Browser

Apify runtime optionally depends on the selenium-webdriver package that enables automation of a web browser. The simplest way to launch a new web browser is using the Apify.browse([url,] [options,] [callback]) function. For example:

const browser = await Apify.browse('https://www.example.com/');

or

const browser = await Apify.browse({
    url: 'https://www.example.com/',
    userAgent: 'MyCrawlingBot/1.23',
});

The options parameter controls settings of the web browser and it has the following properties:

{
    // Initial URL to open. Note that the url argument in Apify.browse() overrides this value. 
    // The default value is 'about:blank' 
    url: String,
 
    // The type of the web browser to use. 
    // See https://github.com/SeleniumHQ/selenium/wiki/DesiredCapabilities for possible options. 
    // The default value is 'chrome', which is currently the only fully-supported browser. 
    browserName: String,
 
    // Indicates whether the browser should be opened in headless mode (i.e. without windows). 
    // By default, this value is based on the APIFY_HEADLESS environment variable. 
    headless: Boolean,
 
    // URL of the proxy server, e.g. 'http://username:password@1.2.3.4:55555'. 
    // Currently only the 'http' proxy type is supported. 
    // By default it is null, which means no proxy server is used. 
    proxyUrl: String,
 
    // Overrides the User-Agent HTTP header of the web browser. 
    // By default it is null, which means the browser uses its default User-Agent. 
    userAgent: String,
}

The result of the Apify.browse() is a new instance of the Browser class, which represents a web browser instance (possibly with multiple windows or tabs). If you pass a Node.js-style callback the Browser instance is passed to it, otherwise the Apify.browse() function returns a promise that resolves to the Browser instance.

The Browser class has the following properties:

{
    // An instance of the Selenium's WebDriver class. 
    webDriver: Object,
 
    // A method that closes the web browser and releases associated resources. 
    // The method has no arguments and returns a promise that resolves when the browser was closed. 
    close: Function,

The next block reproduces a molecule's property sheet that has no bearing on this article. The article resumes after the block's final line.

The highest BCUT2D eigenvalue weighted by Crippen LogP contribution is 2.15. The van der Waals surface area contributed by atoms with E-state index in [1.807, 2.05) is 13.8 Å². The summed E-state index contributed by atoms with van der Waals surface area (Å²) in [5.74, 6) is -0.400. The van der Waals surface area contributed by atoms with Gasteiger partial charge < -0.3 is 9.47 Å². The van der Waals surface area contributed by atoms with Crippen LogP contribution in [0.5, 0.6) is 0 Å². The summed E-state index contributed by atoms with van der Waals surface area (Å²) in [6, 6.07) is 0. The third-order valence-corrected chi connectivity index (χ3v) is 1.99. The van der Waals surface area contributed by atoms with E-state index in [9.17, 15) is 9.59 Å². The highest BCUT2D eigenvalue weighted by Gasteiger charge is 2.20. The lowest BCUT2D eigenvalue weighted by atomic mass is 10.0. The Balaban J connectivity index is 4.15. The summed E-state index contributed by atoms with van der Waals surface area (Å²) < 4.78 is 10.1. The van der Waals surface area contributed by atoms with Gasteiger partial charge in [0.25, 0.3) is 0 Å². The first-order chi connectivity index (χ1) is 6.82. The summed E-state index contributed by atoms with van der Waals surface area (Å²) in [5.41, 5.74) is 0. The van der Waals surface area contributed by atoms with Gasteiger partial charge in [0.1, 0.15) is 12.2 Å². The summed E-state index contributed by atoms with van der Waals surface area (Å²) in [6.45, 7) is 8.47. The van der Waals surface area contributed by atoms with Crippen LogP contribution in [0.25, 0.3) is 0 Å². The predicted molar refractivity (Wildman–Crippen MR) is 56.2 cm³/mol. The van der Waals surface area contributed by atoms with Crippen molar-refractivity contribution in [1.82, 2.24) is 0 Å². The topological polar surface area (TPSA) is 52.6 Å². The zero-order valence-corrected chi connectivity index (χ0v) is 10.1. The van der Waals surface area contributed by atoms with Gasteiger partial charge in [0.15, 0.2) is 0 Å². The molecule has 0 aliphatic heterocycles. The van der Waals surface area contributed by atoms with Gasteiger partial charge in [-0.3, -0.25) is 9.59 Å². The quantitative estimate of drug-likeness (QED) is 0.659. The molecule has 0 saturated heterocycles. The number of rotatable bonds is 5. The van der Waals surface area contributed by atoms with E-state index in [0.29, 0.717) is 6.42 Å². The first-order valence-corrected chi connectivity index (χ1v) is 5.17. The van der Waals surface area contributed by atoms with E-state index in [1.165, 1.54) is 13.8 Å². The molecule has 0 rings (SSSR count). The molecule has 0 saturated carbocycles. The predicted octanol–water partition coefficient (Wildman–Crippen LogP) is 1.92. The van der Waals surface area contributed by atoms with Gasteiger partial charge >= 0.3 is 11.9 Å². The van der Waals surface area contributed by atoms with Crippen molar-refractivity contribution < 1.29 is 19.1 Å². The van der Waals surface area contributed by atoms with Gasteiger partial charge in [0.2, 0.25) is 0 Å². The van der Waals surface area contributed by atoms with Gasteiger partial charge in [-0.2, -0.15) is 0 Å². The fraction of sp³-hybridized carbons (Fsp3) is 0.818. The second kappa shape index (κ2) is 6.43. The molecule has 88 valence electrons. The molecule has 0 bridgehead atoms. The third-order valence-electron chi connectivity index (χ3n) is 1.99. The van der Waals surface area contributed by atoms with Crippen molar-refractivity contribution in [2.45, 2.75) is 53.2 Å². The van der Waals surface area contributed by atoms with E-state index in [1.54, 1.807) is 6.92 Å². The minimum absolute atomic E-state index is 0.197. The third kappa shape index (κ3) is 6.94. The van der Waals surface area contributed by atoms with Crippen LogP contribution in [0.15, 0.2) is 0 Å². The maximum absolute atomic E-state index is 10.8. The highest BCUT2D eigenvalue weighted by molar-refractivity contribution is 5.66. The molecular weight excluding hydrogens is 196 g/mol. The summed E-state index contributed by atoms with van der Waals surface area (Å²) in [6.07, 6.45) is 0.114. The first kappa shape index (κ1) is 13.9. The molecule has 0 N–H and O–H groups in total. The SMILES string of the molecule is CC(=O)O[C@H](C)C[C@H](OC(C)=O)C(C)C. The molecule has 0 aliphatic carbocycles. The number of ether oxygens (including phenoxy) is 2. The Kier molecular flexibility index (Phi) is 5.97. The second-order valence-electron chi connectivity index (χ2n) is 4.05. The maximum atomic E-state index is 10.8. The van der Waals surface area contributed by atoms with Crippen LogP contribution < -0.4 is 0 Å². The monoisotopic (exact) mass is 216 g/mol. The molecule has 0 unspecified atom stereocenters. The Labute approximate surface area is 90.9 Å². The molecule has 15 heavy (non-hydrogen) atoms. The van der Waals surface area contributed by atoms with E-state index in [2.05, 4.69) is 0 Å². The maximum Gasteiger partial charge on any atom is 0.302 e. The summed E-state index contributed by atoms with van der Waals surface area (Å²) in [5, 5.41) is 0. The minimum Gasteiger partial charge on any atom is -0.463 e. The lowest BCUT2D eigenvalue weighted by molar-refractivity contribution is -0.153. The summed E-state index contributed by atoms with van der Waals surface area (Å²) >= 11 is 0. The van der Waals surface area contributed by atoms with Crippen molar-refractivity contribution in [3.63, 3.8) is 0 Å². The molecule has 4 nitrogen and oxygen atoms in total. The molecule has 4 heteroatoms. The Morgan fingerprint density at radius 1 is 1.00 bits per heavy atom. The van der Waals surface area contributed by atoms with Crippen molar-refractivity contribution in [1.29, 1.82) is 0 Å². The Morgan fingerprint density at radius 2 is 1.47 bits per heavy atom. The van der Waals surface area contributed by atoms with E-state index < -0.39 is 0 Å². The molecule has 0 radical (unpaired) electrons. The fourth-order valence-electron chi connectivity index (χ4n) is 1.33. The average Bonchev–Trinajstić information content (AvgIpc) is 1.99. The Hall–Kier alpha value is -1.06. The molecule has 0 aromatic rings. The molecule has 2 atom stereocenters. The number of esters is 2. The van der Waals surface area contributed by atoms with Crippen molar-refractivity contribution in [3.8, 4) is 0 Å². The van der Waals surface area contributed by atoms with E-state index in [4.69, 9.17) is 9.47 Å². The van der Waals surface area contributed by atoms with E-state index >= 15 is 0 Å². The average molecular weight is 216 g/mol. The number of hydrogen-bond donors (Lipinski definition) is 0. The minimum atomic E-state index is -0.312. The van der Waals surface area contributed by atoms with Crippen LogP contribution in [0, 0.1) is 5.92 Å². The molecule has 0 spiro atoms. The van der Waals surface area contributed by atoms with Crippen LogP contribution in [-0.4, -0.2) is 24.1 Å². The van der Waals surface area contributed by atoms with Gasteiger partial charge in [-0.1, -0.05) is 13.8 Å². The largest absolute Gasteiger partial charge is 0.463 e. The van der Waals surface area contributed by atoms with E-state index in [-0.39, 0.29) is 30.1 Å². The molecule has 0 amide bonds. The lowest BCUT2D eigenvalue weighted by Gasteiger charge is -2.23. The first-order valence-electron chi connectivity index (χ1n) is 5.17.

}

The webDriver property can be used to manipulate the web browser:

const url = await browser.webDriver.getCurrentUrl();

For more information, see WebDriver documentation.

When the web browser is no longer needed, it should be closed:

await browser.close();

Promises

By default, the getValue, setValue and browse functions return a promise. However, they also accept a Node.js-style callback parameter. If the callback is provided, the return value of the functions is not defined and the functions only invoke the callback upon completion or error.

To set a promise dependency from an external library, use a code such as:

const Promise = require('bluebird');
Apify.setPromisesDependency(Promise);

If Apify.setPromisesDependency() is not called, the runtime defaults to native promises if they are available, or it throws an error.

Miscellaneous

The Apify.client property contains a reference to the ApifyClient instance (from the apify-client NPM package), that is used for all underlying calls to the Apify API. The instance is created when the apify package is first imported and it is configured using the APIFY_API_BASE_URL, APIFY_USER_ID and APIFY_TOKEN environment variables. The default settings of the instance can be overridden by calling Apify.client.setOptions() function.

Apify.events property contains a reference to an EventEmitter instance that is used by Actor runtime to notify your process about various events. This will be used in the future.

Apify.call function can be used to quickly execute other act and get it's output. Example use:

const data = await Apify.call('john23/my-favourite-act', {
    timeoutSecs: 300,
    body: 'SOME_INPUT_DATA',
    contentType: 'text/plain',
})

Internal web server

TODO: this is still not finished

You can run a web server inside the act and handle the requests all by yourself.

const http = require('http');
 
const server = http.createServer((req, res) => {
    res.statusCode = 200;
    res.setHeader('Content-Type', 'text/plain');
    res.end('Hello World\n', (err) => {
        process.exit(err ? 1 : 0);
    });
});
server.listen(process.env.APIFY_INTERNAL_PORT|0, (err) => {
    if( err ) {
        console.log(`Oops: ${err}`);
        process.exit(1);
    }
    console.log('Hey I am ready');
    Apify.readyFreddy();
});

Note that by calling Apify.readyFreddy() you tell the Actor runtime that your server is ready to start receiving HTTP requests over the port specified by the APIFY_INTERNAL_PORT environment variable.

Package maintenance

  • npm run test to run tests
  • npm run test-cov to generate test coverage
  • npm run build to transform ES6/ES7 to ES5 by Babel
  • npm run clean to clean build/ directory
  • npm run lint to lint js using ESLint in Airbnb's Javascript style
  • npm publish to run Babel, run tests and publish the package to NPM

License

Apache 2.0